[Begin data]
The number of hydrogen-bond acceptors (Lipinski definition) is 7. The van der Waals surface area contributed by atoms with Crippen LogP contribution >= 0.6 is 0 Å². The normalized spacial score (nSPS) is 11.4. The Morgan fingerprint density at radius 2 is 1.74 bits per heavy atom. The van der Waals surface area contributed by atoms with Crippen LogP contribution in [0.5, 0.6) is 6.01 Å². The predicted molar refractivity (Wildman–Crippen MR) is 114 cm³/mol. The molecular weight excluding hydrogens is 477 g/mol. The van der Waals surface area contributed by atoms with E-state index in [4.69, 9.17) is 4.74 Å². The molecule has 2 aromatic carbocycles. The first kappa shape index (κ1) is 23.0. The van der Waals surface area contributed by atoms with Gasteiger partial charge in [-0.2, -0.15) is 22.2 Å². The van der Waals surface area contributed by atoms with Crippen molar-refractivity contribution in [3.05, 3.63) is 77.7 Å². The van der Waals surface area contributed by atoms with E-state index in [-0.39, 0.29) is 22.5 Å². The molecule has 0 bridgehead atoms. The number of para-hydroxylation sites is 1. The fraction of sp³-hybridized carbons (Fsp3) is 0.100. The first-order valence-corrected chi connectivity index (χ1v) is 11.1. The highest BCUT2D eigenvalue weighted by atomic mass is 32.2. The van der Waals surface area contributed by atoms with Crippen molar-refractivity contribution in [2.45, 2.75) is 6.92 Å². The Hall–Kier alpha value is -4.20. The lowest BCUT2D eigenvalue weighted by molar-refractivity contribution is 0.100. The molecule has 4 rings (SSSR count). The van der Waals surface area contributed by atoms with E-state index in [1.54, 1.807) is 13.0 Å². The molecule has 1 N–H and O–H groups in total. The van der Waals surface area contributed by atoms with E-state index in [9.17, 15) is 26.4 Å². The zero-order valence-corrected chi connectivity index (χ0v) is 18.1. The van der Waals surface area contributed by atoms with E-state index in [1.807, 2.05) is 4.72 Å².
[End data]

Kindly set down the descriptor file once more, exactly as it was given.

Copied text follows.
The number of hydrogen-bond acceptors (Lipinski definition) is 7. The van der Waals surface area contributed by atoms with Crippen LogP contribution >= 0.6 is 0 Å². The normalized spacial score (nSPS) is 11.4. The Morgan fingerprint density at radius 2 is 1.74 bits per heavy atom. The van der Waals surface area contributed by atoms with Crippen LogP contribution in [0.5, 0.6) is 6.01 Å². The predicted molar refractivity (Wildman–Crippen MR) is 114 cm³/mol. The molecular weight excluding hydrogens is 477 g/mol. The van der Waals surface area contributed by atoms with E-state index in [4.69, 9.17) is 4.74 Å². The molecule has 2 aromatic carbocycles. The first kappa shape index (κ1) is 23.0. The van der Waals surface area contributed by atoms with Gasteiger partial charge in [-0.2, -0.15) is 22.2 Å². The van der Waals surface area contributed by atoms with Crippen molar-refractivity contribution in [3.05, 3.63) is 77.7 Å². The van der Waals surface area contributed by atoms with E-state index in [-0.39, 0.29) is 22.5 Å². The molecule has 0 bridgehead atoms. The number of para-hydroxylation sites is 1. The fraction of sp³-hybridized carbons (Fsp3) is 0.100. The first-order valence-corrected chi connectivity index (χ1v) is 11.1. The highest BCUT2D eigenvalue weighted by atomic mass is 32.2. The van der Waals surface area contributed by atoms with Crippen molar-refractivity contribution in [2.45, 2.75) is 6.92 Å². The Hall–Kier alpha value is -4.20. The lowest BCUT2D eigenvalue weighted by molar-refractivity contribution is 0.100. The molecule has 4 rings (SSSR count). The van der Waals surface area contributed by atoms with E-state index in [1.54, 1.807) is 13.0 Å². The molecule has 1 N–H and O–H groups in total. The van der Waals surface area contributed by atoms with E-state index in [9.17, 15) is 26.4 Å². The zero-order valence-corrected chi connectivity index (χ0v) is 18.1. The van der Waals surface area contributed by atoms with E-state index in [1.807, 2.05) is 4.72 Å².